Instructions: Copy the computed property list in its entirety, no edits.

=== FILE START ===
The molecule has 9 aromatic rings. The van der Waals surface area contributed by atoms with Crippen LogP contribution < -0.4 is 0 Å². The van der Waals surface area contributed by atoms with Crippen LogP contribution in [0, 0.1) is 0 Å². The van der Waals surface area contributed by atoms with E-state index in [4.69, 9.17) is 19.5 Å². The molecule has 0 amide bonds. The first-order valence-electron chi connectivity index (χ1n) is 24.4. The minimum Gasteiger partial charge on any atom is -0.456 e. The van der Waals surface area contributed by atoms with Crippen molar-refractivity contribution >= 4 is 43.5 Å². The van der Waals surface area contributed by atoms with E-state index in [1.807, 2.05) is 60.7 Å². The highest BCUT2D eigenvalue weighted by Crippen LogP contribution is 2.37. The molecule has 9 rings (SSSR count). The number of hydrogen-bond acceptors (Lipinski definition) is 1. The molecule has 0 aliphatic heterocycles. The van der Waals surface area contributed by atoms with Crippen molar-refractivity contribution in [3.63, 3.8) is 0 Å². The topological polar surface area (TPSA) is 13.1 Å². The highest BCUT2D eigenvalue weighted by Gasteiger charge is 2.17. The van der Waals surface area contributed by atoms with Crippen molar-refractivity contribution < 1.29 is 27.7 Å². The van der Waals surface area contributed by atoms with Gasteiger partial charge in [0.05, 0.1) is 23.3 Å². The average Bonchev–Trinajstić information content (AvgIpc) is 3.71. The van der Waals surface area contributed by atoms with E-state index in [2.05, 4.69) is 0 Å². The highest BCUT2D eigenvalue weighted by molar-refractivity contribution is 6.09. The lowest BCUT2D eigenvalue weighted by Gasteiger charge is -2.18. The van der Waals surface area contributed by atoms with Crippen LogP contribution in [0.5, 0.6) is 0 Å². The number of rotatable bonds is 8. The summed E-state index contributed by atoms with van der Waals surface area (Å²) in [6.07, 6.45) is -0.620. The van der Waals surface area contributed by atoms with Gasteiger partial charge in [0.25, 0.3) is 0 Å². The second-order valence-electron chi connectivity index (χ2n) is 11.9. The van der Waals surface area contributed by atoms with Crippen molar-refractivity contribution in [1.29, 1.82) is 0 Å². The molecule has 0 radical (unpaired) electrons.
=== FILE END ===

The molecule has 9 aromatic rings. The van der Waals surface area contributed by atoms with Crippen LogP contribution < -0.4 is 0 Å². The van der Waals surface area contributed by atoms with Crippen LogP contribution in [0, 0.1) is 0 Å². The van der Waals surface area contributed by atoms with E-state index in [4.69, 9.17) is 19.5 Å². The molecule has 0 amide bonds. The first-order valence-electron chi connectivity index (χ1n) is 24.4. The minimum Gasteiger partial charge on any atom is -0.456 e. The van der Waals surface area contributed by atoms with Crippen molar-refractivity contribution >= 4 is 43.5 Å². The van der Waals surface area contributed by atoms with E-state index in [1.807, 2.05) is 60.7 Å². The highest BCUT2D eigenvalue weighted by Crippen LogP contribution is 2.37. The molecule has 9 rings (SSSR count). The number of hydrogen-bond acceptors (Lipinski definition) is 1. The molecule has 0 aliphatic heterocycles. The van der Waals surface area contributed by atoms with Crippen molar-refractivity contribution in [3.63, 3.8) is 0 Å². The topological polar surface area (TPSA) is 13.1 Å². The highest BCUT2D eigenvalue weighted by Gasteiger charge is 2.17. The van der Waals surface area contributed by atoms with Crippen molar-refractivity contribution < 1.29 is 27.7 Å². The van der Waals surface area contributed by atoms with Gasteiger partial charge in [0.05, 0.1) is 23.3 Å². The average Bonchev–Trinajstić information content (AvgIpc) is 3.71. The van der Waals surface area contributed by atoms with E-state index in [2.05, 4.69) is 0 Å². The highest BCUT2D eigenvalue weighted by molar-refractivity contribution is 6.09. The lowest BCUT2D eigenvalue weighted by Gasteiger charge is -2.18. The van der Waals surface area contributed by atoms with Crippen LogP contribution in [0.5, 0.6) is 0 Å². The number of rotatable bonds is 8. The summed E-state index contributed by atoms with van der Waals surface area (Å²) in [6.07, 6.45) is -0.620. The van der Waals surface area contributed by atoms with Gasteiger partial charge in [0.25, 0.3) is 0 Å². The second-order valence-electron chi connectivity index (χ2n) is 11.9. The van der Waals surface area contributed by atoms with Crippen molar-refractivity contribution in [1.29, 1.82) is 0 Å². The molecule has 0 radical (unpaired) electrons.